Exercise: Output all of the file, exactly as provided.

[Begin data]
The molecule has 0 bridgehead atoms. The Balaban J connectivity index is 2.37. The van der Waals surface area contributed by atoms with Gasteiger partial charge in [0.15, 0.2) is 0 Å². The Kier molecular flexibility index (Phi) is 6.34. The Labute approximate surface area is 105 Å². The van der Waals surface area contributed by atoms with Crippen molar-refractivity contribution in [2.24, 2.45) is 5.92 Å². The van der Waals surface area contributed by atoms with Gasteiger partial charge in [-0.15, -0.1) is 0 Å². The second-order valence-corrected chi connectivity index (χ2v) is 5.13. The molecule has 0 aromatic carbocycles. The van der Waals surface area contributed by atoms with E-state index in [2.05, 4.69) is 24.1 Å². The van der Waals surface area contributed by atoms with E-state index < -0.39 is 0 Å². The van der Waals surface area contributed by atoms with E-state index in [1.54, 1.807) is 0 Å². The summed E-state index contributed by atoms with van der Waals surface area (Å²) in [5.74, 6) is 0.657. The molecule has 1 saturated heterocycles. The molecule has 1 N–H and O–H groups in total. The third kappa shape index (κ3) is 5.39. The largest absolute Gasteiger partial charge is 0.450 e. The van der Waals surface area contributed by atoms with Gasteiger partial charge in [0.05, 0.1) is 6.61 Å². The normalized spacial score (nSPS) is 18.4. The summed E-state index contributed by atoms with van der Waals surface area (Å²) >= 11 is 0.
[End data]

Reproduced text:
The molecule has 0 bridgehead atoms. The Balaban J connectivity index is 2.37. The van der Waals surface area contributed by atoms with Gasteiger partial charge in [0.15, 0.2) is 0 Å². The Kier molecular flexibility index (Phi) is 6.34. The Labute approximate surface area is 105 Å². The van der Waals surface area contributed by atoms with Crippen molar-refractivity contribution in [2.24, 2.45) is 5.92 Å². The van der Waals surface area contributed by atoms with Gasteiger partial charge in [-0.15, -0.1) is 0 Å². The second-order valence-corrected chi connectivity index (χ2v) is 5.13. The molecule has 0 aromatic carbocycles. The van der Waals surface area contributed by atoms with E-state index in [2.05, 4.69) is 24.1 Å². The van der Waals surface area contributed by atoms with E-state index < -0.39 is 0 Å². The van der Waals surface area contributed by atoms with E-state index in [1.54, 1.807) is 0 Å². The summed E-state index contributed by atoms with van der Waals surface area (Å²) in [5.74, 6) is 0.657. The molecule has 1 saturated heterocycles. The molecule has 1 N–H and O–H groups in total. The third kappa shape index (κ3) is 5.39. The largest absolute Gasteiger partial charge is 0.450 e. The van der Waals surface area contributed by atoms with Gasteiger partial charge in [0.05, 0.1) is 6.61 Å². The normalized spacial score (nSPS) is 18.4. The summed E-state index contributed by atoms with van der Waals surface area (Å²) >= 11 is 0.